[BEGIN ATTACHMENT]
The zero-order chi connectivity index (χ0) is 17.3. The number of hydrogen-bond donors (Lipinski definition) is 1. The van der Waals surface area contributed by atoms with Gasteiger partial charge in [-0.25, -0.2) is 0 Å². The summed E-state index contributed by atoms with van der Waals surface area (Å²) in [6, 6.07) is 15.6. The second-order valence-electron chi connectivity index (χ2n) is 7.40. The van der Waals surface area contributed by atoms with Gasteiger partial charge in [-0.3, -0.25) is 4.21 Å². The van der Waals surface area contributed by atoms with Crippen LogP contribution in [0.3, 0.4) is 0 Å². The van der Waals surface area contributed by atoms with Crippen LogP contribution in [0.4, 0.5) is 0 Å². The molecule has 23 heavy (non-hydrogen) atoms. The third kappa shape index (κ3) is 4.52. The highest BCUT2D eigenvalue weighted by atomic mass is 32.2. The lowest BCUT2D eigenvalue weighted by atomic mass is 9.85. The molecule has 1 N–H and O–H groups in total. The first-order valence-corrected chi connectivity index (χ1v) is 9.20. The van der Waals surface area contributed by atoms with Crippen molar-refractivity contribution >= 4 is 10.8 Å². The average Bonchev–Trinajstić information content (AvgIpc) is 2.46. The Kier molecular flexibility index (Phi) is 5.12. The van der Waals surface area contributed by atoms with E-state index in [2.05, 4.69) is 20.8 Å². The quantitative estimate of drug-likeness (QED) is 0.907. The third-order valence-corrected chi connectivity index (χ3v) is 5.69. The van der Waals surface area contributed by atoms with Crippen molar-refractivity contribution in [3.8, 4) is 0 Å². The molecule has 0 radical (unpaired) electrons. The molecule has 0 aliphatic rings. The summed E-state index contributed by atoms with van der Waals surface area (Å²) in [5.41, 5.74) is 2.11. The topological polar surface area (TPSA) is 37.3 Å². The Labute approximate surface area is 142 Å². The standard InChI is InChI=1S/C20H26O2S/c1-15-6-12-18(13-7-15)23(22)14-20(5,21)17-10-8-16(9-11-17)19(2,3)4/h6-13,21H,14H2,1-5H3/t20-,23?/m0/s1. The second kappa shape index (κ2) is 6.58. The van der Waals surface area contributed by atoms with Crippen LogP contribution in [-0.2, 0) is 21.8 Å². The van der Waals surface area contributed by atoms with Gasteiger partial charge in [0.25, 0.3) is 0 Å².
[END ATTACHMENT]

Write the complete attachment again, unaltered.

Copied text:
The zero-order chi connectivity index (χ0) is 17.3. The number of hydrogen-bond donors (Lipinski definition) is 1. The van der Waals surface area contributed by atoms with Gasteiger partial charge in [-0.25, -0.2) is 0 Å². The summed E-state index contributed by atoms with van der Waals surface area (Å²) in [6, 6.07) is 15.6. The second-order valence-electron chi connectivity index (χ2n) is 7.40. The van der Waals surface area contributed by atoms with Gasteiger partial charge in [-0.3, -0.25) is 4.21 Å². The van der Waals surface area contributed by atoms with Crippen LogP contribution in [0.3, 0.4) is 0 Å². The van der Waals surface area contributed by atoms with Crippen LogP contribution in [0.4, 0.5) is 0 Å². The molecule has 23 heavy (non-hydrogen) atoms. The third kappa shape index (κ3) is 4.52. The highest BCUT2D eigenvalue weighted by atomic mass is 32.2. The lowest BCUT2D eigenvalue weighted by atomic mass is 9.85. The molecule has 1 N–H and O–H groups in total. The first-order valence-corrected chi connectivity index (χ1v) is 9.20. The van der Waals surface area contributed by atoms with Crippen molar-refractivity contribution >= 4 is 10.8 Å². The average Bonchev–Trinajstić information content (AvgIpc) is 2.46. The Kier molecular flexibility index (Phi) is 5.12. The van der Waals surface area contributed by atoms with E-state index in [2.05, 4.69) is 20.8 Å². The quantitative estimate of drug-likeness (QED) is 0.907. The third-order valence-corrected chi connectivity index (χ3v) is 5.69. The van der Waals surface area contributed by atoms with Crippen molar-refractivity contribution in [3.8, 4) is 0 Å². The molecule has 0 radical (unpaired) electrons. The molecule has 0 aliphatic rings. The summed E-state index contributed by atoms with van der Waals surface area (Å²) in [5.41, 5.74) is 2.11. The topological polar surface area (TPSA) is 37.3 Å². The Labute approximate surface area is 142 Å². The standard InChI is InChI=1S/C20H26O2S/c1-15-6-12-18(13-7-15)23(22)14-20(5,21)17-10-8-16(9-11-17)19(2,3)4/h6-13,21H,14H2,1-5H3/t20-,23?/m0/s1. The second kappa shape index (κ2) is 6.58. The van der Waals surface area contributed by atoms with Crippen LogP contribution in [-0.2, 0) is 21.8 Å². The van der Waals surface area contributed by atoms with Gasteiger partial charge in [0.25, 0.3) is 0 Å².